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Clinical Communication in Rehabilitation

Irene P. Carvalho
1,2,* and
Artemisa R. Dores
Medical Psychology Unit, Clinical Neurosciences and Mental Health Department, Faculty of Medicine, University of Porto, 4200-319 Porto, Portugal
CINTESIS@RISE, Faculty of Medicine, University of Porto, 4200-450 Porto, Portugal
Center for Rehabilitation Research, School of Health, Polytechnic Institute of Porto, 4200-465 Porto, Portugal
Laboratory of Neuropsychophysiology, Faculty of Psychology and Education Sciences, University of Porto, 4099-002 Porto, Portugal
Author to whom correspondence should be addressed.
Int. J. Environ. Res. Public Health 2022, 19(12), 7268;
Submission received: 9 June 2022 / Accepted: 10 June 2022 / Published: 14 June 2022
(This article belongs to the Special Issue Clinical Communication in Rehabilitation)
Rehabilitation can be a challenging process for both patients and health care professionals. It is associated with a potential loss of function and competence and might represent the possibility of improvement. Thus, frustration, hope, and other complex and mixed reactions are often at work in this process, along with complications pertaining to the actual disease presentation.
Beyond the clinical setting, participants’ daily lives, including family members and daily occupations, can contribute to the quality of rehabilitation and influence the patient’s participation in this process and associated outcomes. The growing recognition of the importance of psychological and social factors, in addition to physical factors, in health approaches has helped to overcome the limitations of the traditional biomedical model in which many professionals have received their training and still practice their professional activity [1,2,3]. A lesion or illness can alter people’s lives in drastic ways as a result of physical, behavioral, cognitive, emotional, or psychosocial changes. Beliefs, expectations, and emotional reactions associated with rehabilitation constitute an individual process that can be as diverse as the variety of biological organs or regions that were affected, functions that became compromised or lost, possibilities of healing, pre-morbid functioning, personality characteristics, previous experiences, and available social support. From difficulty in accepting the problem, or in recognizing its presence, to positive adaptation to the rehabilitation process, multiple reactions might emerge throughout. The way in which healthcare professionals communicate and relate with the patient in the clinical encounter can play a central role in this process, including in the quality of patient participation in rehabilitation and associated outcomes.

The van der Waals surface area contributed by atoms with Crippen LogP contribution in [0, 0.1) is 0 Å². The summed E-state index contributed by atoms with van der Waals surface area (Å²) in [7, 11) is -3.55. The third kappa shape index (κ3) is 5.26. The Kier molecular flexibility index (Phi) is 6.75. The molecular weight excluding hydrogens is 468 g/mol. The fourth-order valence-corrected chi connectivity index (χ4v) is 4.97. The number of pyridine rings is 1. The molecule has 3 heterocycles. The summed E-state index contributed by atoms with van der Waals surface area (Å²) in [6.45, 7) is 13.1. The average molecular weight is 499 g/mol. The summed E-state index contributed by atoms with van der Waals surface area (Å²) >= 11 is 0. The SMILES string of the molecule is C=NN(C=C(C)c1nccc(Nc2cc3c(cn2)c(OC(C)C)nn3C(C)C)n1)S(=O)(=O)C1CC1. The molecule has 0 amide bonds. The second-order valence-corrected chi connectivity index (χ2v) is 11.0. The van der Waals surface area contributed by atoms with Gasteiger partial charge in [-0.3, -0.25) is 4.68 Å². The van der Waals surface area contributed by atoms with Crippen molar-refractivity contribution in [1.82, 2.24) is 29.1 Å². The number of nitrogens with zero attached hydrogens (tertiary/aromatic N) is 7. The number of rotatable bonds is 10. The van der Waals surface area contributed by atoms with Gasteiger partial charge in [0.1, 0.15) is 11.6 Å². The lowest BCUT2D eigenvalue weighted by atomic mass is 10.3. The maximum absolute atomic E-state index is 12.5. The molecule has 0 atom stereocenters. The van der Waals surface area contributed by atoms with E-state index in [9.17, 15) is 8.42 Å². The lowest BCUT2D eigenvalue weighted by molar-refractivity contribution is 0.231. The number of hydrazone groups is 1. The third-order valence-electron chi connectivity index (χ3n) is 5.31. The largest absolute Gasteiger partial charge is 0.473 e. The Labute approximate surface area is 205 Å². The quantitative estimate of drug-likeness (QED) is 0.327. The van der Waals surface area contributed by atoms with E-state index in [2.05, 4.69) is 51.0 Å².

Today, communication is recognized as one of the core ingredients of clinical interventions, influencing the development of a patient–health professional relationship that is desirably therapeutic in nature. However, the growing importance attributed to the patient’s active role in health processes, provision of information, communication and emotional support has led to the simultaneous recognition of the necessity of training and repetition for professionals to be able to carry out these principles effectively in their clinical practice [4]. Educational curricula in different health professions have started to include the development of these relational skills, and the effects of such programs have been reported in the literature [5,6].